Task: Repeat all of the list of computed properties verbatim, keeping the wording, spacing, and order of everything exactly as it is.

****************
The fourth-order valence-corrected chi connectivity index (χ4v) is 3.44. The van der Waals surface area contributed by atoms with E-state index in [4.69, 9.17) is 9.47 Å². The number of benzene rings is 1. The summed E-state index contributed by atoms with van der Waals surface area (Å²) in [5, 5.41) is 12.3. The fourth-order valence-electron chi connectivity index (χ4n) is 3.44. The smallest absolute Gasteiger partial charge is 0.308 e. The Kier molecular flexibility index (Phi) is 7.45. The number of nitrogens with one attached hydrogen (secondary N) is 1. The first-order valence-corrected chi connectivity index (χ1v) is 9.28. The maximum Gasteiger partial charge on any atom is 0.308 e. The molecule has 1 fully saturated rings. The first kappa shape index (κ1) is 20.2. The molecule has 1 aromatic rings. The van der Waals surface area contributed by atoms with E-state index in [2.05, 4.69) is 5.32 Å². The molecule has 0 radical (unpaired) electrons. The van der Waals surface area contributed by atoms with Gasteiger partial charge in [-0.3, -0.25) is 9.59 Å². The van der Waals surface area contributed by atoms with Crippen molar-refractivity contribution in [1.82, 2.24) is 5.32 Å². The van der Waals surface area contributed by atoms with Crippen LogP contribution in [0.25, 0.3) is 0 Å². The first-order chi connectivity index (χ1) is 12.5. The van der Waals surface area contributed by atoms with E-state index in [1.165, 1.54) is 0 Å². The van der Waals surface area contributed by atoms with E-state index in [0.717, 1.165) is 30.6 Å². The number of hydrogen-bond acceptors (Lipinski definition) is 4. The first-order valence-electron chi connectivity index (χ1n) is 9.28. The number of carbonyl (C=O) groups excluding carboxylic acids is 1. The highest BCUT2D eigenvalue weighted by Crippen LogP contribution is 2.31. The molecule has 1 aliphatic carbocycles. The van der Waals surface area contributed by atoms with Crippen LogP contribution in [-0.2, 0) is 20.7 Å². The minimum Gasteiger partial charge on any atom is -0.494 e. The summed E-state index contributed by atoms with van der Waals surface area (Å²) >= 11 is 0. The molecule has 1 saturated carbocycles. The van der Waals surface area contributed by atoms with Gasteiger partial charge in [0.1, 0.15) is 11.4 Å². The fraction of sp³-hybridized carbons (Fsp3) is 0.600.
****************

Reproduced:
The fourth-order valence-corrected chi connectivity index (χ4v) is 3.44. The van der Waals surface area contributed by atoms with E-state index in [4.69, 9.17) is 9.47 Å². The number of benzene rings is 1. The summed E-state index contributed by atoms with van der Waals surface area (Å²) in [5, 5.41) is 12.3. The fourth-order valence-electron chi connectivity index (χ4n) is 3.44. The smallest absolute Gasteiger partial charge is 0.308 e. The Kier molecular flexibility index (Phi) is 7.45. The number of nitrogens with one attached hydrogen (secondary N) is 1. The first-order valence-corrected chi connectivity index (χ1v) is 9.28. The maximum Gasteiger partial charge on any atom is 0.308 e. The molecule has 1 fully saturated rings. The first kappa shape index (κ1) is 20.2. The molecule has 1 aromatic rings. The van der Waals surface area contributed by atoms with E-state index in [2.05, 4.69) is 5.32 Å². The molecule has 0 radical (unpaired) electrons. The van der Waals surface area contributed by atoms with Gasteiger partial charge in [-0.3, -0.25) is 9.59 Å². The van der Waals surface area contributed by atoms with Crippen molar-refractivity contribution in [1.82, 2.24) is 5.32 Å². The van der Waals surface area contributed by atoms with Crippen LogP contribution in [0.25, 0.3) is 0 Å². The first-order chi connectivity index (χ1) is 12.5. The van der Waals surface area contributed by atoms with E-state index in [1.165, 1.54) is 0 Å². The van der Waals surface area contributed by atoms with E-state index in [0.717, 1.165) is 30.6 Å². The number of hydrogen-bond acceptors (Lipinski definition) is 4. The first-order valence-electron chi connectivity index (χ1n) is 9.28. The number of carbonyl (C=O) groups excluding carboxylic acids is 1. The highest BCUT2D eigenvalue weighted by Crippen LogP contribution is 2.31. The molecule has 1 aliphatic carbocycles. The van der Waals surface area contributed by atoms with Crippen LogP contribution in [-0.2, 0) is 20.7 Å². The minimum Gasteiger partial charge on any atom is -0.494 e. The summed E-state index contributed by atoms with van der Waals surface area (Å²) >= 11 is 0. The molecule has 1 saturated carbocycles. The van der Waals surface area contributed by atoms with Gasteiger partial charge in [0.1, 0.15) is 11.4 Å². The fraction of sp³-hybridized carbons (Fsp3) is 0.600.